Heberling bottle front.

Bottle embossed “HEBERLING”

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Santal de Midy, Paris

The product Santal de Midy was a medicine for the treatment of venereal and urinary diseases, most notably gonorrhea. Santal is the French name of sandalwood (bois de santal), the principal ingredient of the medicine, and Midy is the name of the French pharmaceutical laboratory that pioneered the method of extraction.  Bottles embossed ‘Santal de Midy, Paris’ contained pills “distilled from Mysore Sandalwood by the Midy’s process” according to an article in American Druggist and Pharmaceutical Record from 1897.

Bottle embossed Santal de Midy, Paris


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Lavoris Chemical Company, Minneapolis, Minnesota

According to the Minneapolis Historic Building Survey, “The LaVoris Company was founded in 1902 by Charles E. Leigh and William H. Levings. Leigh was a druggist at 7th Street and Nicollet Avenue. Lavoris originated the mouthwash which became the firm’s principal product. From humble beginnings in one room at the Masonic Temple (at 5th and Hennepin), the firm grew to become one of the largest manufacturing chemists’ in the industry. The Lavoris Company was acquired by the Vicks Company in 1961.”


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Electric Bitters, H.E. Bucklen & Co., Chicago, ILL

Electric Bitters was a laxative that contained 18% alcohol.  It’s label proclaimed it was “The Great Family Remedy for all diseases of the stomach, liver and kidneys, biliousness, general debility, fever and ague and blood disorders.”

As mentioned in another post, H.E. Bucklen & Company of Chicago were highly successful sellers of a number of popular (and fraudulent) patent medicines, including Dr. King’s New Discovery, Electric Bitters, The New Life Pills, Dr. King’s California Golden Compound, Dr. King’s Hop Cordial, and Dr. Scheeler’s Great German Cure for Consumption.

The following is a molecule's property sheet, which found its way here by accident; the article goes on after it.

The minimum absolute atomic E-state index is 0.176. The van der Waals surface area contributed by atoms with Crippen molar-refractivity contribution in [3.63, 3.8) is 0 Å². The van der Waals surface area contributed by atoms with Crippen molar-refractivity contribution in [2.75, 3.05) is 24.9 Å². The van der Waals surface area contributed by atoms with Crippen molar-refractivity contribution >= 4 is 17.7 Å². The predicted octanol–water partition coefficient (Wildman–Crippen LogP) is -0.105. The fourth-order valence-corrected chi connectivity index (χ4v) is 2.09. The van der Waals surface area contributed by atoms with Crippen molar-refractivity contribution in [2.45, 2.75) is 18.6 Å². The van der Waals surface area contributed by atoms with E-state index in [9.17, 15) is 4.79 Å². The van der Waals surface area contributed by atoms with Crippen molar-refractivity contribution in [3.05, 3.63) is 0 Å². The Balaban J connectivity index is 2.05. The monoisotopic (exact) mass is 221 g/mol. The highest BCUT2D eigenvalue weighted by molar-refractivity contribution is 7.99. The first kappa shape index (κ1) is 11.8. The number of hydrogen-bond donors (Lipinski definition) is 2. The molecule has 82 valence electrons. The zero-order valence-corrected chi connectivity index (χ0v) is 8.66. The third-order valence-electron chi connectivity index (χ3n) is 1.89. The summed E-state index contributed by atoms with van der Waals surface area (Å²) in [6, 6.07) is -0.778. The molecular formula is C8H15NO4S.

Bottle embossed: H.E. Bucklen & Co, Chicago, ILL

Bottle embossed: Electric Bitters

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Scott’s Emulsion of Cod Liver Oil, New York City, New York

Fish oil capsules and omega-3 supplements that are common today can trace their origins to the infamous cod liver oil of yesteryear, often given to children by well intentioned adults to combat the debilitating diseases caused by vitamin D deficiency, including rickets (a disease marked by soft and deformed bones, typically resulting in bowed legs). According to the Science History Institute, “Even the most steadfast proponents of cod-liver oil admitted that the highly disagreeable taste and smell presented a significant hurdle to its use. In 1873, Alfred B. Scott came to New York City and, along with partner Samuel W. Bowne, began experimenting to produce a less nauseating preparation of cod-liver oil. Three years later they established the firm of Scott and Bowne, and began marketing their product as Scott’s Emulsion.

Bottle embossed “SCOTT’S EMULSION”

Bottle embossed “WITH LIME AND SODA”

Bottle embossed: “COD LIVER OIL”

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Waterman Pen Company, New York City, NY

The story of this Waterman’s Ink bottle is not so much about ink as it is about pens, since Lewis Waterman is known as “the inventor of the capillary feed fountain pen and the founder of Ideal Pen Company and Waterman Pen Company”. Surprisingly, what might seem a banal story of another industrious bearded Victorian man and his invention has caused some controversy among writing instrument historians and collectors, and much ink has been spilled on the subject of Lewis Waterman and his pens. The evidence recently published by historians suggest that Waterman’s humble origin story is full of deceit and deception, contrived to deliberately obscure from history the truth about the invention and the inventor history forgot.

Bottle embossed on base “WATERMAN’S INK’

Bottle embossed on base “WATERMAN’S INK’